The fund is an aggressive pick. It has witnessed a whopping 76 per cent loss in the market meltdown last year, which is why you are suffering such a huge loss. Its portfolio is dominated by small-cap stocks. This is what holds it back.

It seems unlikely that the fund will take part in the recovery. It would be better that you reconcile with the loss from this fund.

Is there any ELSS with an expense ratio of less than 1.5 per cent, and which is also reasonably?

- Kartik Vaddadi

All mutual funds in India have to be registered with the market regulator – the Securities and Exchange Board of India (Sebi). There are stringent regulations that promoters have to fulfill before they can set up a mutual fund. SEBI strictly governs the functioning of the fund industry. The holdings of mutual funds are kept with the custodian who is responsible for their safe keeping. So if you invest in a mutual fund registered with Sebi, you can be sure that it is not going to run away with your money.

Currently, there are three ELSS funds that have an expense ratio of less than 1.5 per cent. LICMF Tax Plan is a two-star rated fund, Tata Tax Saving is three-star rated and Edelweiss ELSS is a new fund which was launched in December 2008.

From the performance point of view, there are better tax saving funds in the market with proven track records. But they do not fit in your 1.5 per cent expense ratio limit. It is always better to compromise on the expense ratio rather than compromising on good funds. Also, the maximum expense ratio a fund can charge is 2.5 per cent, which is not too high than your expectation of 1.5 per cent.

In case you compromise on a good fund for a lower expense ratio, you may end up losing much higher than what you would have lost had you paid an additional 1 per cent in an expense ratio for a good fund.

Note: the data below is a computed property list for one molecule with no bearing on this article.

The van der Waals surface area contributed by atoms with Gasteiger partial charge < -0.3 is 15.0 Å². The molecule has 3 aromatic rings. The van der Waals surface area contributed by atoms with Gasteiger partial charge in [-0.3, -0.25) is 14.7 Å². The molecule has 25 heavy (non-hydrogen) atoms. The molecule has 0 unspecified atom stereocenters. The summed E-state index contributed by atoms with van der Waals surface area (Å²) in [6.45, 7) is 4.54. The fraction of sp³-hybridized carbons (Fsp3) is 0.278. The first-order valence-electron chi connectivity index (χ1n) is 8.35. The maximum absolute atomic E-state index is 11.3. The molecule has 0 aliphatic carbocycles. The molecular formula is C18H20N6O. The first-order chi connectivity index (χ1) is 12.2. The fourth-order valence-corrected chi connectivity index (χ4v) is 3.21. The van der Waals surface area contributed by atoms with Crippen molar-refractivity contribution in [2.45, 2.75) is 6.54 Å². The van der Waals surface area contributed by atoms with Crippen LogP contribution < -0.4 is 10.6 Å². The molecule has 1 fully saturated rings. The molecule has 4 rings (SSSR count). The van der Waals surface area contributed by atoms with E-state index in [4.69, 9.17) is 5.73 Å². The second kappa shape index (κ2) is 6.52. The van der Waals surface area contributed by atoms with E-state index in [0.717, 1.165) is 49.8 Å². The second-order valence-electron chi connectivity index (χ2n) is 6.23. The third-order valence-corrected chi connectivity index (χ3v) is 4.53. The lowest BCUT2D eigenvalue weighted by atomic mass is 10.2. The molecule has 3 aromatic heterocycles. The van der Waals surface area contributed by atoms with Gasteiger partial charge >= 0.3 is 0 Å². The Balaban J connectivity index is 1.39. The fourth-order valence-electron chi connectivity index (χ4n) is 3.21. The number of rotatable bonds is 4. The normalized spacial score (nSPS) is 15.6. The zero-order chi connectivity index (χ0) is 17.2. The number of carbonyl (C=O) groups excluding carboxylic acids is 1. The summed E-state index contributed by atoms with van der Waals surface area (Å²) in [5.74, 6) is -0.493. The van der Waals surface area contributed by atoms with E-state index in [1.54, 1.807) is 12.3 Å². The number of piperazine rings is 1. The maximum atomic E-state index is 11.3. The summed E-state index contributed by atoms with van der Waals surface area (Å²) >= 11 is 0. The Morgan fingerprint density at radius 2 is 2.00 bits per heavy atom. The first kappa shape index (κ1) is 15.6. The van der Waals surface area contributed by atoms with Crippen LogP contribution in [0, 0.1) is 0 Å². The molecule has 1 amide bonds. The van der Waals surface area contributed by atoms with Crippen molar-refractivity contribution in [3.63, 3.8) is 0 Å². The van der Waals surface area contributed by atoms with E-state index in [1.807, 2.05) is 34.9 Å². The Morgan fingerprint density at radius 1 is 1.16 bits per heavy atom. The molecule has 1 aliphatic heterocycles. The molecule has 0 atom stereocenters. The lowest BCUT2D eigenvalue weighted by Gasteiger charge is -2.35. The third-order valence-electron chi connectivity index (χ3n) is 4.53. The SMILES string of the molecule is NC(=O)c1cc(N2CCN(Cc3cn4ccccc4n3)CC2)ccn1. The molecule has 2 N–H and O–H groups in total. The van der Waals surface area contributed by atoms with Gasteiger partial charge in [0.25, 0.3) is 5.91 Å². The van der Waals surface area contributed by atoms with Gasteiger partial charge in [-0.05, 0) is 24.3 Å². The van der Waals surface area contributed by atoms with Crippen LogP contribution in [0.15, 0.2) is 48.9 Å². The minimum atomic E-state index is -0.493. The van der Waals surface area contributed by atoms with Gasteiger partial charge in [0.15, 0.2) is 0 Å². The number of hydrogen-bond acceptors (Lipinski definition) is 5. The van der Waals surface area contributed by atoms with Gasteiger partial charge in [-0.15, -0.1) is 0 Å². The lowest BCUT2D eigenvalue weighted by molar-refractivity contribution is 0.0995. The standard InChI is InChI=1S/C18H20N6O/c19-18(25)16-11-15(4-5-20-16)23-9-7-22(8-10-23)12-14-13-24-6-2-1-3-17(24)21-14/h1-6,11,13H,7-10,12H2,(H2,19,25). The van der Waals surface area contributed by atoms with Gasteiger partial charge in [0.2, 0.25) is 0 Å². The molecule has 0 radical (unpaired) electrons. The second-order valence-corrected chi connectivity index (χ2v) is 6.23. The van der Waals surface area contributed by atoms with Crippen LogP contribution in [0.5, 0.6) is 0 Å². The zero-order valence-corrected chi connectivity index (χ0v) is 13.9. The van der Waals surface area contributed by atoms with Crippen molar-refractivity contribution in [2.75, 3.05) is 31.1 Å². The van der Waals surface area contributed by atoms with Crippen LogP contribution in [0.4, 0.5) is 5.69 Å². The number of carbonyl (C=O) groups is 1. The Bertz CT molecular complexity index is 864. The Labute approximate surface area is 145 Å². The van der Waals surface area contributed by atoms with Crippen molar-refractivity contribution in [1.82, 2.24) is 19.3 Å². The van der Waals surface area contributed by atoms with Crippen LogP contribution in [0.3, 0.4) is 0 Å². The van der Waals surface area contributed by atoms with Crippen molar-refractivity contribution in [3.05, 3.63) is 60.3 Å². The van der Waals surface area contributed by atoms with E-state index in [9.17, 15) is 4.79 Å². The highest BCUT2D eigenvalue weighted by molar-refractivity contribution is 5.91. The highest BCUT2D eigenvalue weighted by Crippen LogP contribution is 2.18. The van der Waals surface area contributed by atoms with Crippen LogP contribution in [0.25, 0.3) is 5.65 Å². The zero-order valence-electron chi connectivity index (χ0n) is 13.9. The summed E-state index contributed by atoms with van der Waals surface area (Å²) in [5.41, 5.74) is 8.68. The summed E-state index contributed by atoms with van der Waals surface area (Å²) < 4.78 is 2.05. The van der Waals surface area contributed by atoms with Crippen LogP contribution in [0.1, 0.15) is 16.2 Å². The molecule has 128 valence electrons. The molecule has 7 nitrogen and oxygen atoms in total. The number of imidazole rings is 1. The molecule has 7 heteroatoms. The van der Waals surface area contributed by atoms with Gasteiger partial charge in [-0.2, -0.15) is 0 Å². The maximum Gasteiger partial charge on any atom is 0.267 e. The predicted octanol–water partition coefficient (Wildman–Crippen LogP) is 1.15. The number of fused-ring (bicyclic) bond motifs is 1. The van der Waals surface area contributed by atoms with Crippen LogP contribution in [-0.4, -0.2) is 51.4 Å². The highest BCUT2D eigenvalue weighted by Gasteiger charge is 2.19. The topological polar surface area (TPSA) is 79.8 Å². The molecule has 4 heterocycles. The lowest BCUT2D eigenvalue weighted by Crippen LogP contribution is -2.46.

I'm planning to invest in a liquid fund and I have short-listed HDFC Cash Management Savings, JM Money Manager Super and Fortis Money Plus Regular. While I like JM Money Manager Super for its returns, I am worried about the risk. On the other hand, Fortis Money Plus seems to be performing well of late. Which fund would be better? I plan to invest a sizeable sum every month for the next two years for a lumpsum payment that I have to make after two years.

- Anand V

Out of the three choices you have made, only HDFC Cash Management Savings is a liquid fund, while the remaining two are liquid-plus funds. The portfolios of liquid funds have a lesser maturity profile than that of liquid-plus funds. Hence, liquid funds are relatively safer as they are less sensitive to interest rate movements.

Considering your time-frame of two years, we would suggest that you invest in an income fund. For a debt investment with a time horizon of more than one year, income funds form a better choice than other categories as they invest in both gilts and corporate bonds. You can choose well-rated income funds with a proven track record, such as Kotak Flexi Debt, Birla Sun Life Dynamic Bond and Canara Robeco Income.

Value Research

BS Reporter in Mumbai